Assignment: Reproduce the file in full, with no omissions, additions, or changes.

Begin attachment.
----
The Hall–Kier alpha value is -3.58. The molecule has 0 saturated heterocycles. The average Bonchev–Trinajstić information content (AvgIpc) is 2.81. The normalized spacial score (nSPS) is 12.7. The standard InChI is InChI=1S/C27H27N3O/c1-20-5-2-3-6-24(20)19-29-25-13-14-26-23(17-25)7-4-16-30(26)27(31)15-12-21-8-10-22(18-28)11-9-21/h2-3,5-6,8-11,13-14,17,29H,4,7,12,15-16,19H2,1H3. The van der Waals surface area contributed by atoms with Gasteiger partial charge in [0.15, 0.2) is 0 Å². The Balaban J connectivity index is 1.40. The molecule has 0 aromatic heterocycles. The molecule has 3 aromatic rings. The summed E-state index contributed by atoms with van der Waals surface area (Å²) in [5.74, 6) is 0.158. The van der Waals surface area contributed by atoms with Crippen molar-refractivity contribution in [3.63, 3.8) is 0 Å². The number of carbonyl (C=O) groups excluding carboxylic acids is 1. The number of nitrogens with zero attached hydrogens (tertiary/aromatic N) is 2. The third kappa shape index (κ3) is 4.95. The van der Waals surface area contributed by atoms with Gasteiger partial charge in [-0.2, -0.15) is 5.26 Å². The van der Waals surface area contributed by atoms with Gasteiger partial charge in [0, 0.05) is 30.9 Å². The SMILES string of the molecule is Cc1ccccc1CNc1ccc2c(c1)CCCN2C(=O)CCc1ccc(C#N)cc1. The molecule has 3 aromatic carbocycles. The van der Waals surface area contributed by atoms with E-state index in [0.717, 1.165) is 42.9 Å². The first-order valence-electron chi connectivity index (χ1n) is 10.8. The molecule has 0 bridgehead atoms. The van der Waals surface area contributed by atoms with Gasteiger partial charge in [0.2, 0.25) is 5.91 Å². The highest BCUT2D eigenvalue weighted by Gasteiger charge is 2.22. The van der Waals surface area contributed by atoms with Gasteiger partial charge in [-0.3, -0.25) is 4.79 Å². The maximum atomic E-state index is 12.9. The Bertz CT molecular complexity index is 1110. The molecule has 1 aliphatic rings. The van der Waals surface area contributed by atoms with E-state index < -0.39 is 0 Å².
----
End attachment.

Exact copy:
The Hall–Kier alpha value is -3.58. The molecule has 0 saturated heterocycles. The average Bonchev–Trinajstić information content (AvgIpc) is 2.81. The normalized spacial score (nSPS) is 12.7. The standard InChI is InChI=1S/C27H27N3O/c1-20-5-2-3-6-24(20)19-29-25-13-14-26-23(17-25)7-4-16-30(26)27(31)15-12-21-8-10-22(18-28)11-9-21/h2-3,5-6,8-11,13-14,17,29H,4,7,12,15-16,19H2,1H3. The van der Waals surface area contributed by atoms with Gasteiger partial charge in [0.15, 0.2) is 0 Å². The Balaban J connectivity index is 1.40. The molecule has 0 aromatic heterocycles. The molecule has 3 aromatic rings. The summed E-state index contributed by atoms with van der Waals surface area (Å²) in [5.74, 6) is 0.158. The van der Waals surface area contributed by atoms with Crippen molar-refractivity contribution in [3.63, 3.8) is 0 Å². The number of carbonyl (C=O) groups excluding carboxylic acids is 1. The number of nitrogens with zero attached hydrogens (tertiary/aromatic N) is 2. The third kappa shape index (κ3) is 4.95. The van der Waals surface area contributed by atoms with Gasteiger partial charge in [-0.2, -0.15) is 5.26 Å². The van der Waals surface area contributed by atoms with Gasteiger partial charge in [0, 0.05) is 30.9 Å². The SMILES string of the molecule is Cc1ccccc1CNc1ccc2c(c1)CCCN2C(=O)CCc1ccc(C#N)cc1. The molecule has 3 aromatic carbocycles. The van der Waals surface area contributed by atoms with E-state index in [0.717, 1.165) is 42.9 Å². The first-order valence-electron chi connectivity index (χ1n) is 10.8. The molecule has 0 bridgehead atoms. The van der Waals surface area contributed by atoms with Gasteiger partial charge in [0.2, 0.25) is 5.91 Å². The highest BCUT2D eigenvalue weighted by Gasteiger charge is 2.22. The van der Waals surface area contributed by atoms with Gasteiger partial charge in [-0.3, -0.25) is 4.79 Å². The maximum atomic E-state index is 12.9. The Bertz CT molecular complexity index is 1110. The molecule has 1 aliphatic rings. The van der Waals surface area contributed by atoms with E-state index < -0.39 is 0 Å².